In the future, researchers will need to learn more about how e-cigarette aerosols can impact people’s health. Like secondhand smoke, secondhand e-cigarette emissions are a serious public health issue that must be addressed.
Many chemicals in e-cigarettes, such as nicotine, harm children’s brains and can change memory, concentration, mood, learning ability, self-control and attention span. They also raise nicotine levels in the bloodstream to rates similar to those found with secondhand smoke.
Tobacco is a significant cause of death among young people, and alternative nicotine delivery systems (such as electronic cigarettes and hookahs) have increased significantly in recent years. However, little research has been done on the effects of secondhand vaping exposure in children.
This study will measure lung health outcomes and air quality for those exposed to smoke and aerosols from hookahs and e-cigarettes. A sample of adults and children who smoke and the vape will participate, as well as non-smoking/non-vaping households.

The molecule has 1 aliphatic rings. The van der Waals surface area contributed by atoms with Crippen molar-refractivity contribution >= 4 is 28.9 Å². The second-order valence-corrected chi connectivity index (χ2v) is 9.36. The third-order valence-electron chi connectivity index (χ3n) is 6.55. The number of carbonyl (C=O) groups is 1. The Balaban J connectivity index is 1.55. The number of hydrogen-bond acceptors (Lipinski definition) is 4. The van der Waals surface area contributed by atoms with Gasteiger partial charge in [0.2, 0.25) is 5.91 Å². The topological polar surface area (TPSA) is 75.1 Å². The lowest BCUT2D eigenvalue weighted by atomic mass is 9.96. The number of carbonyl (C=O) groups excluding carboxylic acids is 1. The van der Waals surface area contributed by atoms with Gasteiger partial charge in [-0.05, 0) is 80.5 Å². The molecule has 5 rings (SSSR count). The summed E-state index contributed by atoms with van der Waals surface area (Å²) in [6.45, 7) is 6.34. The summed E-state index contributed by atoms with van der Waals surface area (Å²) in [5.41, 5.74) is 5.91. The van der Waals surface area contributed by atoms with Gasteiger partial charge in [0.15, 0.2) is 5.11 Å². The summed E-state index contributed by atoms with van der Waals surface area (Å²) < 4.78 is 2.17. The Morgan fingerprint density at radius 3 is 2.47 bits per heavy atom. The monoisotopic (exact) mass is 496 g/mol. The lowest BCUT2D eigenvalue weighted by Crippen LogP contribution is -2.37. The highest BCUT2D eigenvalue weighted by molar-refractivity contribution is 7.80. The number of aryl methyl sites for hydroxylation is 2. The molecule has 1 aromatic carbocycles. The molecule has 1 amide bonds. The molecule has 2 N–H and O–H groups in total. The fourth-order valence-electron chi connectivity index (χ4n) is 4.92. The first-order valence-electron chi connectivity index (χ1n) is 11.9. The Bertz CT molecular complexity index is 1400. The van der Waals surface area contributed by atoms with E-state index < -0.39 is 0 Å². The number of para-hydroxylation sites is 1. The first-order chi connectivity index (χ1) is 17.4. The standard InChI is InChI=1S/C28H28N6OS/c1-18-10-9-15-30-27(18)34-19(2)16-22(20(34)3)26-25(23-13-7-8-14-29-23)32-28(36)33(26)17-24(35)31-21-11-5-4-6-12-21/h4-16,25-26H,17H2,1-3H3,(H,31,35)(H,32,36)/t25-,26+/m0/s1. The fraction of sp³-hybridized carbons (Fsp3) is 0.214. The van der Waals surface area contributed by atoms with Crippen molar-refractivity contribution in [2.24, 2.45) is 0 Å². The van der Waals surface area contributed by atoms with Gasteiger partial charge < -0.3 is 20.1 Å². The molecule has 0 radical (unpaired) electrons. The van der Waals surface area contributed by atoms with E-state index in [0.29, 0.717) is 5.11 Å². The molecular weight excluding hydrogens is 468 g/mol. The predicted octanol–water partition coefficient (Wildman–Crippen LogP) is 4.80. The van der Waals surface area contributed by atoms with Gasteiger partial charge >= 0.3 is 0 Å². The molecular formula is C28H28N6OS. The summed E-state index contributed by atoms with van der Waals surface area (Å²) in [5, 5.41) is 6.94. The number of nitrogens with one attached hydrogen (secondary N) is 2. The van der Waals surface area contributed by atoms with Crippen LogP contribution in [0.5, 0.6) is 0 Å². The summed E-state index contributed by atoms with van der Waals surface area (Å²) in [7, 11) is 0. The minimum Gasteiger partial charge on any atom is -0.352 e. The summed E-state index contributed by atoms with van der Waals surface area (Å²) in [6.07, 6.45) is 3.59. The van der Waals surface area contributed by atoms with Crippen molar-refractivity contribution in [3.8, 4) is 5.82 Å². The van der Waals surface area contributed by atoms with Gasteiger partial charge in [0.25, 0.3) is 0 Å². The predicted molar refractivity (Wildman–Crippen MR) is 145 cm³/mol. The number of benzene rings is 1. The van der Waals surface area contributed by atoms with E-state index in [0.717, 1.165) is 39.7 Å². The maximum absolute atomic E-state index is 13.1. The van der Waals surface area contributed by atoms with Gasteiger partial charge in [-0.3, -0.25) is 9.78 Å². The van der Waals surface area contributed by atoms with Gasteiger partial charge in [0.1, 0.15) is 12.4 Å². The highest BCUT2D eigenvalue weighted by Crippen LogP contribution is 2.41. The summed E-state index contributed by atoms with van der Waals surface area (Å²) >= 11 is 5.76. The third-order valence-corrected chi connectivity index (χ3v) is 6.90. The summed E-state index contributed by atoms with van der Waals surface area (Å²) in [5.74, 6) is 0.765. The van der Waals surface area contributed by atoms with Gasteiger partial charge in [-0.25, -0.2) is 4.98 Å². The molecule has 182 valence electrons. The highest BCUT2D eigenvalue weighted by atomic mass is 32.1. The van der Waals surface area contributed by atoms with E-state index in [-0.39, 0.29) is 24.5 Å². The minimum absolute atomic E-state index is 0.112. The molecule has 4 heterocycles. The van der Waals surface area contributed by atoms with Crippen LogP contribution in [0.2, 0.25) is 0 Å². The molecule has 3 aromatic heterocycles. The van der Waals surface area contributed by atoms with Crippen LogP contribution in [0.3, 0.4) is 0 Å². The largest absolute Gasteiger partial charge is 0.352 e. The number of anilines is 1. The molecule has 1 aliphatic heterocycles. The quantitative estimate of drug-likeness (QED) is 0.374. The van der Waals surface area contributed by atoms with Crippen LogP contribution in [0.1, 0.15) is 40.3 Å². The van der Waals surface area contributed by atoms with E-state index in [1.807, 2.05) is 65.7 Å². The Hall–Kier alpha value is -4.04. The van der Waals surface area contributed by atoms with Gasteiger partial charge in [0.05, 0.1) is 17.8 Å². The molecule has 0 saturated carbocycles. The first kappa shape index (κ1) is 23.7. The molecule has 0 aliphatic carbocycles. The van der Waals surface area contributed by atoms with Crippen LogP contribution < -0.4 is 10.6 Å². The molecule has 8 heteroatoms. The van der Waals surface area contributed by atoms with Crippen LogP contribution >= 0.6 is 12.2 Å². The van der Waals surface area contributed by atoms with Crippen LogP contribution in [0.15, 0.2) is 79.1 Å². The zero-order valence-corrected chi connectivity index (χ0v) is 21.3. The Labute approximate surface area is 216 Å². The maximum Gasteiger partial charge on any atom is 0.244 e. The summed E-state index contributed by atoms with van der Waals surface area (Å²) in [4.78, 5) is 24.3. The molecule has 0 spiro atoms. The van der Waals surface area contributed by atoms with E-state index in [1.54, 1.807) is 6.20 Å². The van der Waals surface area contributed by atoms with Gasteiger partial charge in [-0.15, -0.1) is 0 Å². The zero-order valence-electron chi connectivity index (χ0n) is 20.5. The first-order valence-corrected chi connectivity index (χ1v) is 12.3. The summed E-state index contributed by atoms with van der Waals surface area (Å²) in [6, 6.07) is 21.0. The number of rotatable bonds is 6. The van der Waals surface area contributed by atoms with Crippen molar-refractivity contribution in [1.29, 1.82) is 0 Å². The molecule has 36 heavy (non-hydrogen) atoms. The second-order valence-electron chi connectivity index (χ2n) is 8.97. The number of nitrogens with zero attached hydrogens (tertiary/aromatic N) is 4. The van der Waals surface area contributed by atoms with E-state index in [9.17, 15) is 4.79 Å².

Individuals will be recruited by household so that each home will include one smoking or vaping adult and one non-smoking/non-vaping adult and child. The child will be asked to stay in a separate room with the adult who smokes or vapes for 50 minutes without restricting their movement.
Tobacco smoke and aerosols can cause respiratory problems, including asthma flare-ups, eye and throat irritation, and shortness of breath. These symptoms can worsen if the person does not quit smoking. We will also measure all participants’ heart rate variability (HRV) and spirometry to examine heart rate and lung function changes after smoking or vaping.